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The Robust Indigenous Economy Makes Economic Reconciliation an Urgent Business Imperative

The Robust Indigenous Economy Makes Economic Reconciliation an Urgent Business Imperative

(TORONTO – November 23, 2023) – Taking action on economic reconciliation has tremendous value for Indigenous and non-Indigenous businesses alike, enabling opportunities for shared economic prosperity and long-term business success. Today, the Ontario Chamber of Commerce (OCC) and Canadian Council for Aboriginal Business (CCAB) released Sharing Prosperity: An Introduction to Building Relationships for Economic Reconciliation in Ontario. This introductory resource is part of the Economic Reconciliation Initiative, a partnership between both organizations aimed at advancing economic reconciliation by building business capacity to implement the Truth and Reconciliation Commission’s Call to Action 92.

This resource offers foundational knowledge and practical guidance on fostering mutually beneficial relationships with Indigenous people, businesses, and communities. It addresses several topics, such as historical context, Indigenous rights, challenges facing Indigenous businesses, and meaningful opportunities for engagement, in addition to centralizing relevant resources and reports for additional learning and capacity-building opportunities. Sharing Prosperity sets the stage for a more comprehensive resource to follow, which will explore different strategies for implementing economic reconciliation initiatives across industries.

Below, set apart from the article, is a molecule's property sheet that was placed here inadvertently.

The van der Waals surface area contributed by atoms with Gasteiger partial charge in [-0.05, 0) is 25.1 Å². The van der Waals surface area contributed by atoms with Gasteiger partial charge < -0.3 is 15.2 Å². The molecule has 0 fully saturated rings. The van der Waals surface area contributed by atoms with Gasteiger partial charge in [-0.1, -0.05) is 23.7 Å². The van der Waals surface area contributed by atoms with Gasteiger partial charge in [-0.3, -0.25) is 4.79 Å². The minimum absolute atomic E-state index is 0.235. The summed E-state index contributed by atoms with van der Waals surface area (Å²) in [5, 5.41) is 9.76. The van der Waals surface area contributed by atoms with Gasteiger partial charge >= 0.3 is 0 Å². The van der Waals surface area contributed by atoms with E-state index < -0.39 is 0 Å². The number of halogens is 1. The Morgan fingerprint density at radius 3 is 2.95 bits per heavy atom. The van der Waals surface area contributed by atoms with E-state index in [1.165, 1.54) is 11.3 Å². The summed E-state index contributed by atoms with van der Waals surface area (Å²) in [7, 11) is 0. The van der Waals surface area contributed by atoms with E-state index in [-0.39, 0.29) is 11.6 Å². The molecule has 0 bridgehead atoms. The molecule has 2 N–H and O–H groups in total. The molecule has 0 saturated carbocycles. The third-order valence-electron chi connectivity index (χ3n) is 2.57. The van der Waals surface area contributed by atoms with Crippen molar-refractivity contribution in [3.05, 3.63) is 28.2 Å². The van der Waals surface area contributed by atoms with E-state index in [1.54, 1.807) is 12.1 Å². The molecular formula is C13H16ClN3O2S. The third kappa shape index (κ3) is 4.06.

“The OCC recognizes that as a settler-led organization, we have the responsibility to take on this work and that reconciliation is an ongoing process of learning and action. Initial Steps we have taken to date include increasing the representation of Indigenous Peoples on our Board of Directors, applying Indigenous perspectives to our policy work, and committing to undertake continuous internal training. Nevertheless, there remains much work ahead.” said Rocco Rossi, President and CEO, OCC. “This resource provides the business community with an introduction to the knowledge and know-how required to advance Truth and Reconciliation and build mutually beneficial relationships with Indigenous Peoples.”

The Indigenous economy is strong and growing. Indigenous businesses contribute nearly $50 billion annually to Canada’s GDP, and there are over 75,000 Indigenous-owned businesses and entrepreneurs in Canada. The urgency to advance economic reconciliation is both a moral and an economic imperative. There are many avenues that businesses of all sizes and industries can pursue to advance economic reconciliation. While each approach may not apply to every organization, it is incumbent upon businesses to critically examine and implement the relevant actions that they can take on both an organizational and sector-wide level.

Some of the key actions that businesses can take include:

  • Advancing Indigenous cultural awareness and education by sharing territorial acknowledgements, distributing educational reconciliation resources to staff, providing Indigenous cultural competency training, and attending/participating in Indigenous events.